Part One: The Canon of Secular Life

Chapter Two: Education

3. The Way of Infant Education

Human nature is originally pure and free from either good or bad. However, depending on sensory conditions, we can become either good or bad. When we are in good environments, naturally it is easy for us to be influenced by what is good, but when we are in bad environments, naturally it is easy to be contaminated by what is bad.
Especially during early childhood, when we are innocent and naïve and our consciousness has not yet fully developed, we are readily influenced by what we see and hear. Hence, it is said that in olden days Mencius’s mother moved three times to find the right environment for her son’s education and finally raised her son to become a sage. Thus, how can we neglect education during early childhood?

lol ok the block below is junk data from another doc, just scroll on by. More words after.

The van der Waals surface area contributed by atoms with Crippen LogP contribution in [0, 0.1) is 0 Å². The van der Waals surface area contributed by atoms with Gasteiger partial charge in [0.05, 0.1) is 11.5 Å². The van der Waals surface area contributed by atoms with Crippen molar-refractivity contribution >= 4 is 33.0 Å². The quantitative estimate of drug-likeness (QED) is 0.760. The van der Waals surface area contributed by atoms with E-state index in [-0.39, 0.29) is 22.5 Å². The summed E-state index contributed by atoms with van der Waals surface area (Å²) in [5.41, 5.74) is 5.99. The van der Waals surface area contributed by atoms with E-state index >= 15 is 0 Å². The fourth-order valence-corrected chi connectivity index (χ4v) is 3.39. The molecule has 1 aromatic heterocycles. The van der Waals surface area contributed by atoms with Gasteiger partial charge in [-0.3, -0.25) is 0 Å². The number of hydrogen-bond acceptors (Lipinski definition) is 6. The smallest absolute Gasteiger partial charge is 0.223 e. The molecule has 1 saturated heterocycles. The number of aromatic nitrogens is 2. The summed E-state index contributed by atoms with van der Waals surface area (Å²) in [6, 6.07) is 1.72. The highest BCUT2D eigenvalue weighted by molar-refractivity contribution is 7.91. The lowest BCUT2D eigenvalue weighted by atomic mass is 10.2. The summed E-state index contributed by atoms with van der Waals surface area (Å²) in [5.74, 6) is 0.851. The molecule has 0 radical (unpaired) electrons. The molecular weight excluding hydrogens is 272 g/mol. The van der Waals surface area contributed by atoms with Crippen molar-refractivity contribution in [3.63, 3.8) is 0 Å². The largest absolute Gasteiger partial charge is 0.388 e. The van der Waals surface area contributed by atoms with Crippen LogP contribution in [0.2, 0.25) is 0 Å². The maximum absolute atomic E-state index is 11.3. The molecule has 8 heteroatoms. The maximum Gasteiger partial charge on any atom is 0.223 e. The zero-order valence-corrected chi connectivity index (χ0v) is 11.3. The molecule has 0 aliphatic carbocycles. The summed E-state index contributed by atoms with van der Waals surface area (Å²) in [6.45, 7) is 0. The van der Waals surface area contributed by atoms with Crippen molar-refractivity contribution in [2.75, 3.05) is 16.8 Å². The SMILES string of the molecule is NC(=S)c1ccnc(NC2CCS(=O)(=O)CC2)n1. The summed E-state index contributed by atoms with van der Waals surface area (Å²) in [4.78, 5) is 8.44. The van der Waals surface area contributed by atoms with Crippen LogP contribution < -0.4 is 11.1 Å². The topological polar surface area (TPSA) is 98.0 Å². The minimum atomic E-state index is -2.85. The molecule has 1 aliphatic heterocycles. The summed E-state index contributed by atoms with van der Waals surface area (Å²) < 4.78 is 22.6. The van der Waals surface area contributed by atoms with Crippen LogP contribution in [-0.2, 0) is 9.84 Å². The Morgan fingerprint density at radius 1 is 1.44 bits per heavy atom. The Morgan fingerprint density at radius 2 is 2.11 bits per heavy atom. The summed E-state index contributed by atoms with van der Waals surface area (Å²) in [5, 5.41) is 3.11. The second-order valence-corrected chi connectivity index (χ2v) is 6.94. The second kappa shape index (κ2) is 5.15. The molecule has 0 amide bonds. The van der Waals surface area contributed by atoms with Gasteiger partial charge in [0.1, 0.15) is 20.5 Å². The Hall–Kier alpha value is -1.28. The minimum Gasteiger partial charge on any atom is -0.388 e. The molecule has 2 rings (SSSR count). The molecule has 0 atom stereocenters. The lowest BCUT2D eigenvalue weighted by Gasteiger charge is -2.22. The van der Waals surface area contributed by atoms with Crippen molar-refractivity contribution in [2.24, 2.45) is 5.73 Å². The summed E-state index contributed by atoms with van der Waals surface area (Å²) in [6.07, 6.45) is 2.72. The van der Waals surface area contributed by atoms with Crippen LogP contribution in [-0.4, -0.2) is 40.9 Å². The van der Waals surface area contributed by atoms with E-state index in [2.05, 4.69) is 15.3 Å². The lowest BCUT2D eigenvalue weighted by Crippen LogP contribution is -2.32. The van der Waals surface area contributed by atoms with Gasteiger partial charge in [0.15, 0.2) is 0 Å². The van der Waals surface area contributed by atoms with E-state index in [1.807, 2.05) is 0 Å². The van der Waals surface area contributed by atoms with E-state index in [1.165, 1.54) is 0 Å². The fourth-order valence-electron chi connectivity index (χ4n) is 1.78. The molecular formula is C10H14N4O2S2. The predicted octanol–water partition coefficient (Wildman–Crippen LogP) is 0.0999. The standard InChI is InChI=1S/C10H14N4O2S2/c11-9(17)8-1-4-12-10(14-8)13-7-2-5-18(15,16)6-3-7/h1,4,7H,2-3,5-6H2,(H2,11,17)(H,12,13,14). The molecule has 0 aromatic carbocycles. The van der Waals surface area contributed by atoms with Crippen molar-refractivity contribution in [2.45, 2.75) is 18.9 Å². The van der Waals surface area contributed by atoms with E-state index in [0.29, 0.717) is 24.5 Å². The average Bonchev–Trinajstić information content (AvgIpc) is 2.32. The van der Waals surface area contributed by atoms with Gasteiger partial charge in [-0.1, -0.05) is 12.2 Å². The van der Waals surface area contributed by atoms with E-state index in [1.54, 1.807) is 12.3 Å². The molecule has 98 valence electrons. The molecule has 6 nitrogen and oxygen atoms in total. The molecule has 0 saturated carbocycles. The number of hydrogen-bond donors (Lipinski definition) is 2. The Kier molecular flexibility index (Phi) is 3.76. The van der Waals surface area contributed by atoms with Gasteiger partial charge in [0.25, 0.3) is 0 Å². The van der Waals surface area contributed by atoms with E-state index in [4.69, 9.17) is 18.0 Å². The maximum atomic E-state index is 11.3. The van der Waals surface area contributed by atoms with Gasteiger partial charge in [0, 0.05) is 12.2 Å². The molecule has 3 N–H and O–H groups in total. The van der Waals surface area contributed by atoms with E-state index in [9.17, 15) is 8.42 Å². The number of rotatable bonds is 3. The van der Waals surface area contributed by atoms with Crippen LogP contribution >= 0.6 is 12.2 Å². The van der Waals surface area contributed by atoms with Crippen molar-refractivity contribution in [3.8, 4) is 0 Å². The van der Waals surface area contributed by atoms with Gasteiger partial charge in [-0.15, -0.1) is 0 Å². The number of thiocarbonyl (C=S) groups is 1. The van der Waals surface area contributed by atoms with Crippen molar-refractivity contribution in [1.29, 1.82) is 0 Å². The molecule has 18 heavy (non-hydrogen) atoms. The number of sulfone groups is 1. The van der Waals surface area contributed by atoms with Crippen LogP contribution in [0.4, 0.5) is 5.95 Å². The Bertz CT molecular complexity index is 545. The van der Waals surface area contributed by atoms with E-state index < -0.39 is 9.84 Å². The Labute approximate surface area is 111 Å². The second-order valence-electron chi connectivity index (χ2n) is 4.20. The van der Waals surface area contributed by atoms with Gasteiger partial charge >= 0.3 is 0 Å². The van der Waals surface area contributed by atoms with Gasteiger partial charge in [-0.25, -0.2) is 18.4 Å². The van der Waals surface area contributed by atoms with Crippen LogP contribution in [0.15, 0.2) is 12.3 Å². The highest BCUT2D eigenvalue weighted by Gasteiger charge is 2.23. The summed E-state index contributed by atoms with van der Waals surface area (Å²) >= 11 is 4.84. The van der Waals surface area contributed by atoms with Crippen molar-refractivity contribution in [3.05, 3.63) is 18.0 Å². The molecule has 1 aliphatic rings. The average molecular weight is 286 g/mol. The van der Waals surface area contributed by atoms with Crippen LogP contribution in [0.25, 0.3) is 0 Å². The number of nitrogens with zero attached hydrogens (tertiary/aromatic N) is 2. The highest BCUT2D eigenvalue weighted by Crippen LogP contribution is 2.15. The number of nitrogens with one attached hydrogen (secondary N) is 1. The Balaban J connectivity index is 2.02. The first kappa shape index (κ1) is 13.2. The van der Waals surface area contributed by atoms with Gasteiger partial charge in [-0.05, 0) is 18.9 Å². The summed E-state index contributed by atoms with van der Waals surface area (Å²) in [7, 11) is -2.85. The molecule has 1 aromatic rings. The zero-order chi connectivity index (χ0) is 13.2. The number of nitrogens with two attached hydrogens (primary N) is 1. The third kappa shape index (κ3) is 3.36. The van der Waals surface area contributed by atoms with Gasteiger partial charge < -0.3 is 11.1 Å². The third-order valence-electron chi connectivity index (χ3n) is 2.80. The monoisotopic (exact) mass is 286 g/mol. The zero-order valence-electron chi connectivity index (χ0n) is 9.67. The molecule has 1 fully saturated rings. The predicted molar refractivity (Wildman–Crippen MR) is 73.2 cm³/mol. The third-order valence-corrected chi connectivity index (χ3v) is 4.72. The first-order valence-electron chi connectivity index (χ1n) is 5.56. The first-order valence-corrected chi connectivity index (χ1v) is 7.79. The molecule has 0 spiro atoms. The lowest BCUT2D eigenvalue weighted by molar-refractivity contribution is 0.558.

Regarding the dharma of education for children, the Founding Master has laid out a fourfold path. First is teaching via the mind: by placing a locus for faith in one’s mind, and maintaining a state of mind that is upright, wholesome, and serene, one leads the children to model themselves on that mind. Second is teaching via conduct: by first conducting oneself correctly and maintaining right measure in one’s actions, one leads the children automatically to model themselves on that conduct. Third is teaching via speech: by frequently talking to them about the exemplary words and wholesome actions of the buddhas and bodhisattvas, sages and saints, and distinguished and accomplished persons, one leads children to remember and adopt those examples, and teaches them through gentle and rational words about human affairs and universal principles. Fourth is teaching via severity: this is a method of teaching through strict authority when children are immature; it is not a method to be used often.